If anyone in the late ’90s had called the newly released Dance Dance Revolution a flash in the pan, they would have been sadly mistaken. Almost as sadly mistaken as me, thinking that I could get through a DDR game in the year 2011 and not encounter a Justin Bieber song. Unfortunately for me, and likely many of you, the Beebster makes not one, but two appearances in the latest in the now sprawling rhythm series, Dance Dance Revolution II. Not that I necessarily have anything against Justin Bieber songs (I’ve found myself humming “Baby” in the produce aisle a few too many times), but if you can overlook the strong presence of Top 40 bubble gum, DDRII is a solid addition to the 13-year-old franchise.
If you’ve played any of the other games in the series, you know what to expect. Stand on a pad, arrows scroll up the screen, jump around to the beat of some J-pop song, and hope your center of gravity doesn’t fail you. Konami’s tried to spice up the formula on occasion. In a rather contrived twist, they tried to include upper-body motions by incorporating the motion-sensing nunchuck controller with the first DDR experience for the Wii. Such gameplay is absent this time around, giving DDRII a welcome back-to-basics feel.
There’s still the Workout mode, which conveniently records your weight-loss goals and fitness progress. This is a solid feature that allows the series to not only compete with the Wii Fit games of the world, but also gives people a reason to keep coming back to the game on a daily basis. Other familiar modes also show up, like Double Mode, which was unavailable on the first DDR. In Double Mode, you can hook up two pads for one player, doubling the frenzy for your feet.
As with all rhythm games, song selection is paramount. Similar to many DDR installments of recent years, most of the available songs are super-processed teeny-bopper tunes.
As with all rhythm games, song selection is paramount. Similar to many DDR installments of recent years, most of the available songs are super-processed teeny-bopper tunes. Joining the Biebster (“Baby,” “Somebody to Love”) is Miley Cyrus (“Can’t Be Tamed”), Selena Gomez & the Scene (“A Year Without Rain”), Willow Smith (“Whip My Hair”), and other tweens who have more Twitter followers than you do dollars in your checking account. Rounding out these 19 licensed songs are 17 original Konami tracks (these are the much more challenging, J-pop-inspired beats) and a hefty 32 returning tracks from previous DDR games. This total is considerably more than the 40-or-so tracks from last year’s DDR. Another nice touch is the ability to decide whether you want to play a song in a shortened version (usually a minute and a half to two minutes) or in its entirety.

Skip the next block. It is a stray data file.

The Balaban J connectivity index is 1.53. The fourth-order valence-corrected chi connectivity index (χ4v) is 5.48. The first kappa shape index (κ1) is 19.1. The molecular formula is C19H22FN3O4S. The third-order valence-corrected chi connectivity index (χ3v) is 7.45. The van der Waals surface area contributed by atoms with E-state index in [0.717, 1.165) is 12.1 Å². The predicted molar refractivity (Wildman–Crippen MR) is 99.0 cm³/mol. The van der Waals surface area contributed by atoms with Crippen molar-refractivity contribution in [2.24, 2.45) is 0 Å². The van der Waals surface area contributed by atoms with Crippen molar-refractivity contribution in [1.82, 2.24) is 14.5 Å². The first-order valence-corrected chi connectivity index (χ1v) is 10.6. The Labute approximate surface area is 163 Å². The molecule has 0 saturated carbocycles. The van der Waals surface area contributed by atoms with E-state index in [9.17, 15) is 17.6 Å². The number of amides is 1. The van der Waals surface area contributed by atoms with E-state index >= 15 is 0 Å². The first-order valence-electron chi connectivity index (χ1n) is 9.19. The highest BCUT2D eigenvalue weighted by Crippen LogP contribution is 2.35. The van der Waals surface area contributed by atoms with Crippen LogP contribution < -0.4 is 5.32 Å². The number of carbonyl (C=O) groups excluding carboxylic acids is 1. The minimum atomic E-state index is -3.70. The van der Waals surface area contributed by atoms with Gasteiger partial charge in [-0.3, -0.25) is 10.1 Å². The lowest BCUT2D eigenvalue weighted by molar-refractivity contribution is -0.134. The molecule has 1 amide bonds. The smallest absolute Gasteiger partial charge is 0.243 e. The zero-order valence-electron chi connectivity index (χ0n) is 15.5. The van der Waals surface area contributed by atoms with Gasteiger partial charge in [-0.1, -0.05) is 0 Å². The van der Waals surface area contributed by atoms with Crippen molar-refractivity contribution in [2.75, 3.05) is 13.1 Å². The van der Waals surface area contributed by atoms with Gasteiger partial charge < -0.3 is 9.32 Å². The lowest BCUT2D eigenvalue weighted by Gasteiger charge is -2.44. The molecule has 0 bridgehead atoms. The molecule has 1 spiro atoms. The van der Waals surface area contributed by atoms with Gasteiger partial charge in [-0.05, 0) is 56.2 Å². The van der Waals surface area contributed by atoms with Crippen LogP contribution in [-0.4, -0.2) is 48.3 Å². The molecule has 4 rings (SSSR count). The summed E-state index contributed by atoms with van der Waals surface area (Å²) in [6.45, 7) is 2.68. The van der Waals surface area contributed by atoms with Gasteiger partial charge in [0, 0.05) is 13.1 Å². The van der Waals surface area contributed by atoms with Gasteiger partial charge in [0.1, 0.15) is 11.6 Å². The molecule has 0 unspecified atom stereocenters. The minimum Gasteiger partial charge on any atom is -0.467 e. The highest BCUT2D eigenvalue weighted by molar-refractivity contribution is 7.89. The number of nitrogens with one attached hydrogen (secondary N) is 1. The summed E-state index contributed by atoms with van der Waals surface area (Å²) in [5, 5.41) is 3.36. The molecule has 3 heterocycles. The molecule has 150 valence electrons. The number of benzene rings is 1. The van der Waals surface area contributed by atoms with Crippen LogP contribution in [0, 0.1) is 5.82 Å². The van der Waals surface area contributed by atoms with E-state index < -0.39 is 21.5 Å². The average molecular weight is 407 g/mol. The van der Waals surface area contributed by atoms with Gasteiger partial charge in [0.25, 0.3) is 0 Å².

There’s not much to say about the familiar gameplay, or the cutting of the nunchuck (all good). So let’s focus on the music selection. Honestly, it’s quite tedious to unlock the more challenging songs that aren’t sung by Disney poster children, not to mention the fact that this particular crop offers little in the way of variety. Among Bruno Mars, Ne-Yo, Jason Derulo, Rihanna, Natasha Beddingfield, and the Beebs, there are only a few outliers, such as Donna Summer and the Human League. Perhaps if the soundtrack were more inclusive to other genres, artists, and time periods, like in the Just Dance series, plowing through to the original Konami songs might have been more bearable.
Otherwise, there’s still lots of familiar DDR fare awaiting you. There are unlockable avatars and outfits, and up to four players can get in on the action. If you can tolerate the trade-off of music variety for a crap load of songs, then DDRII will likely give you weeks of foot-stomping to B.o.B. while avoiding falling into the coffee table.